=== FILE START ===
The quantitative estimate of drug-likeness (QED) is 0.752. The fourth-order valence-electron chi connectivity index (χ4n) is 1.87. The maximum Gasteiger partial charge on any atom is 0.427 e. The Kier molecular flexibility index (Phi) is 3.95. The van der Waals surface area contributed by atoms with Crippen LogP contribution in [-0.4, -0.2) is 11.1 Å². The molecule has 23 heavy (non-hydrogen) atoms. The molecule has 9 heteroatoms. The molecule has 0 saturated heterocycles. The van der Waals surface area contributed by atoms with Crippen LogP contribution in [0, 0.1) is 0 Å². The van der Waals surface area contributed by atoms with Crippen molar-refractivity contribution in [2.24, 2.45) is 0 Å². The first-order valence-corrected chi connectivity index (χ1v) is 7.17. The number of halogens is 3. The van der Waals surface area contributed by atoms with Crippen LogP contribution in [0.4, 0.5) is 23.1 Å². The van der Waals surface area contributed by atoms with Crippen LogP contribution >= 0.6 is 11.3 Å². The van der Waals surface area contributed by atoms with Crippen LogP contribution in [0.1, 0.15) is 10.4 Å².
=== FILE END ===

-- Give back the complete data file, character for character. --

The quantitative estimate of drug-likeness (QED) is 0.752. The fourth-order valence-electron chi connectivity index (χ4n) is 1.87. The maximum Gasteiger partial charge on any atom is 0.427 e. The Kier molecular flexibility index (Phi) is 3.95. The van der Waals surface area contributed by atoms with Crippen LogP contribution in [-0.4, -0.2) is 11.1 Å². The molecule has 23 heavy (non-hydrogen) atoms. The molecule has 9 heteroatoms. The molecule has 0 saturated heterocycles. The van der Waals surface area contributed by atoms with Crippen LogP contribution in [0, 0.1) is 0 Å². The van der Waals surface area contributed by atoms with Crippen molar-refractivity contribution in [2.24, 2.45) is 0 Å². The first-order valence-corrected chi connectivity index (χ1v) is 7.17. The number of halogens is 3. The van der Waals surface area contributed by atoms with Crippen LogP contribution in [0.4, 0.5) is 23.1 Å². The van der Waals surface area contributed by atoms with Crippen LogP contribution >= 0.6 is 11.3 Å². The van der Waals surface area contributed by atoms with Crippen LogP contribution in [0.1, 0.15) is 10.4 Å².